Time to deterioration analysis was conducted for first (TTFD), confirmed (TTCD), and definitive (TTDD) deterioration events. Nivolumab plus cabozantinib significantly reduced the risk of first and confirmed deterioration in the FKSI-19 total, DRS, DRS-P, and FWB scores compared with sunitinib.
Specifically, TTFD for FKSI-19 total score had a median time to event of 6.24 months in the nivolumab plus cabozantinib group compared with 3.48 months in the sunitinib group (HR, 0.71; 95% CI, 0.57-0.87; P = .0011). In terms of DRS, the median time to event was 12.48 months vs 5.78 months, respectively (HR, 0.70; 95% CI, 0.56-0.87; P = .0017), and for DRS-P, the median time to event was 7.49 months vs 4.93 months, respectively (HR, 0.73; 95% CI, 0.59-0.91; P = .005). Finally, onset of FWB events occurred at a median of 19.38 months vs 6.97 months, respectively (HR, 0.69; 95% CI, 0.54-0.87; P = .0019).
In regard to TTCD, patients in the combination arm had a median time to first confirmed event of 18.23 months compared with 6.97 months in the sunitinib arm when evaluated by FKSI-19 total score (HR, 0.66; 95% CI, 0.52-0.84; P = .0005). In terms of DRS, DRS-P, and FWB in this analysis, the median TTCD was not reached (NR) for the combination vs 15.28 months (HR, 0.65; 95% CI, 0.50-0.86; P = .002), 10.05 months (HR, 0.56; 95% CI, 0.43-0.73; P < .0001), and 22.77 months (HR, 0.67; 95% CI, 0.50-0.88; P = .0045), respectively.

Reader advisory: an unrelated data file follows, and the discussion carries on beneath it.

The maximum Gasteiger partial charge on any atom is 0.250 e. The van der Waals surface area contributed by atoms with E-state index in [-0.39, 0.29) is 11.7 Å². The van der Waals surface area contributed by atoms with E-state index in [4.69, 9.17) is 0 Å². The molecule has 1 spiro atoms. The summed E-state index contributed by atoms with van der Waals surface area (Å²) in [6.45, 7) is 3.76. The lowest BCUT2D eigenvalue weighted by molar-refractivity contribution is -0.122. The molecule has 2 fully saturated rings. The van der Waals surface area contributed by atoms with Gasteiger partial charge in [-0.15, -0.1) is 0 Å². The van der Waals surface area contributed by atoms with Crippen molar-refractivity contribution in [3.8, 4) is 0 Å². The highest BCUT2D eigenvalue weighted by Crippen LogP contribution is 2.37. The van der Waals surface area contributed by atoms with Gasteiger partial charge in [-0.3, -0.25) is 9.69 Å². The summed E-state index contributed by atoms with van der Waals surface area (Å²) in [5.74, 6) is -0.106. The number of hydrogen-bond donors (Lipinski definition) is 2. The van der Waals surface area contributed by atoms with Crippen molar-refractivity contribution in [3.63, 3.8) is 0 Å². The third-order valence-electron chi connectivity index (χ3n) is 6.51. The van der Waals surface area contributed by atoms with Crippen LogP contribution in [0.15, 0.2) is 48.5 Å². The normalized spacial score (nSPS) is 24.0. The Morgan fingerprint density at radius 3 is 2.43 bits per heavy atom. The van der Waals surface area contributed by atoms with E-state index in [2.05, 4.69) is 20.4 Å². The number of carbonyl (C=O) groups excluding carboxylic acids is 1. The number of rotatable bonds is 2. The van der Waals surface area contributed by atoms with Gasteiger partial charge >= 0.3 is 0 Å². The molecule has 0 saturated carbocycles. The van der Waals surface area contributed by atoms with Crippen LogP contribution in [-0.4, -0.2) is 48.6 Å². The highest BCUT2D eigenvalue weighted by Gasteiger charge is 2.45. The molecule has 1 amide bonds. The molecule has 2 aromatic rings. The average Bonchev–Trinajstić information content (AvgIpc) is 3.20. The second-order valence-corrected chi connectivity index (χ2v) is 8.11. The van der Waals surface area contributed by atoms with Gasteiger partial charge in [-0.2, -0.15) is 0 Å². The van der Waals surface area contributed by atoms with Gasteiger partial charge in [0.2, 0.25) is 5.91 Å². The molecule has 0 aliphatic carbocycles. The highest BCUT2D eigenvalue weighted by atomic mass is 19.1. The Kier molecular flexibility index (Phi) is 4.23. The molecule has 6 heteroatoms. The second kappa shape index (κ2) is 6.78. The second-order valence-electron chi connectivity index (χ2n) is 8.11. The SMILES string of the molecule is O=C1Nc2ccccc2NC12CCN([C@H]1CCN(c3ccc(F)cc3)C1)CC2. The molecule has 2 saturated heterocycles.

Also, nivolumab plus cabozantinib significantly reduced the risk of definitive deterioration compared with sunitinib in FKSI-19 total, DRS, and DRS-P scores, but not in FWB score. The median TTDD for FKSI-19 total score was 34.76 months in the investigative arm compared with 30.65 months in the sunitinib arm (HR, 0.68; 95% CI, 0.52-0.90; P = .007). In terms of DRS, the median TTDD was NR vs 34.5 months, respectively (HR, 0.53; 95% CI, 0.37-0.75; P = .0003). For DRS-P, the median was NR vs 32.23 months, respectively (HR, 0.52; 95% CI, 0.38-0.72; P < .0001). The median TTDD was not reached for either arm in the FWB analysis; the total number of events were 74 vs 69 in the combination and sunitinib arms, respectively (HR, 0.79; 95% CI, 0.57-1.11; P = .1715).